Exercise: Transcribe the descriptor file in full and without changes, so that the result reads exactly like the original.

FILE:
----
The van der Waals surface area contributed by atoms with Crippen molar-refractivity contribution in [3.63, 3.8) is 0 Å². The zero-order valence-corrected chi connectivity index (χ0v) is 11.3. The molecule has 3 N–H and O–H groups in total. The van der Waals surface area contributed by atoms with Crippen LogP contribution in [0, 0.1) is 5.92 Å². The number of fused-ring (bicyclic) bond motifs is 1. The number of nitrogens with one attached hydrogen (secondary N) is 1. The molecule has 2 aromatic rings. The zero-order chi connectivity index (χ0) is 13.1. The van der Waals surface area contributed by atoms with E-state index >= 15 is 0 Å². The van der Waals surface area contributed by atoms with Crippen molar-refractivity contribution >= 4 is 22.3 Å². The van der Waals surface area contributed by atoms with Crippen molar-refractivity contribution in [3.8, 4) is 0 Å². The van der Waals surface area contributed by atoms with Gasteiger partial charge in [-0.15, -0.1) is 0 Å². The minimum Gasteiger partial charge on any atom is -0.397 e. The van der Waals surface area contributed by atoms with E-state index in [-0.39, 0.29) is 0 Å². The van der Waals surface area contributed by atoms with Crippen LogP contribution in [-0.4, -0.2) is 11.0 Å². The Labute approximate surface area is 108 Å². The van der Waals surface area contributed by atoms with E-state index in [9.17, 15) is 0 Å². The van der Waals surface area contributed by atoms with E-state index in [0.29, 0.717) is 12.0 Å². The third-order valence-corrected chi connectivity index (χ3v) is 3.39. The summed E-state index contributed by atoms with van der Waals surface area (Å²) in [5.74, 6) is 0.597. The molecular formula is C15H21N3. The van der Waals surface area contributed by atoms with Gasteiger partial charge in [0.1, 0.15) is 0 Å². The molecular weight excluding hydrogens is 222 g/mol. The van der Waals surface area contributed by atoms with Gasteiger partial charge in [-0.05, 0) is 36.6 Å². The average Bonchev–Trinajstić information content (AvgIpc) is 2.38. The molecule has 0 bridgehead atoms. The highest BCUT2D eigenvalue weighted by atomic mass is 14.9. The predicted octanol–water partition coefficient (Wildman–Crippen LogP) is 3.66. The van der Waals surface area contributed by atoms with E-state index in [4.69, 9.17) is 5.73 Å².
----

The van der Waals surface area contributed by atoms with Crippen molar-refractivity contribution in [3.63, 3.8) is 0 Å². The zero-order valence-corrected chi connectivity index (χ0v) is 11.3. The molecule has 3 N–H and O–H groups in total. The van der Waals surface area contributed by atoms with Crippen LogP contribution in [0, 0.1) is 5.92 Å². The number of fused-ring (bicyclic) bond motifs is 1. The number of nitrogens with one attached hydrogen (secondary N) is 1. The molecule has 2 aromatic rings. The zero-order chi connectivity index (χ0) is 13.1. The van der Waals surface area contributed by atoms with E-state index >= 15 is 0 Å². The van der Waals surface area contributed by atoms with Crippen molar-refractivity contribution >= 4 is 22.3 Å². The van der Waals surface area contributed by atoms with Crippen molar-refractivity contribution in [3.8, 4) is 0 Å². The van der Waals surface area contributed by atoms with Gasteiger partial charge in [-0.15, -0.1) is 0 Å². The minimum Gasteiger partial charge on any atom is -0.397 e. The van der Waals surface area contributed by atoms with E-state index in [-0.39, 0.29) is 0 Å². The van der Waals surface area contributed by atoms with Crippen LogP contribution in [-0.4, -0.2) is 11.0 Å². The Labute approximate surface area is 108 Å². The van der Waals surface area contributed by atoms with E-state index in [9.17, 15) is 0 Å². The van der Waals surface area contributed by atoms with E-state index in [0.29, 0.717) is 12.0 Å². The third-order valence-corrected chi connectivity index (χ3v) is 3.39. The summed E-state index contributed by atoms with van der Waals surface area (Å²) in [5.74, 6) is 0.597. The molecular formula is C15H21N3. The van der Waals surface area contributed by atoms with Gasteiger partial charge in [0.1, 0.15) is 0 Å². The molecular weight excluding hydrogens is 222 g/mol. The van der Waals surface area contributed by atoms with Gasteiger partial charge in [-0.05, 0) is 36.6 Å². The average Bonchev–Trinajstić information content (AvgIpc) is 2.38. The molecule has 0 bridgehead atoms. The highest BCUT2D eigenvalue weighted by atomic mass is 14.9. The predicted octanol–water partition coefficient (Wildman–Crippen LogP) is 3.66. The van der Waals surface area contributed by atoms with E-state index in [4.69, 9.17) is 5.73 Å².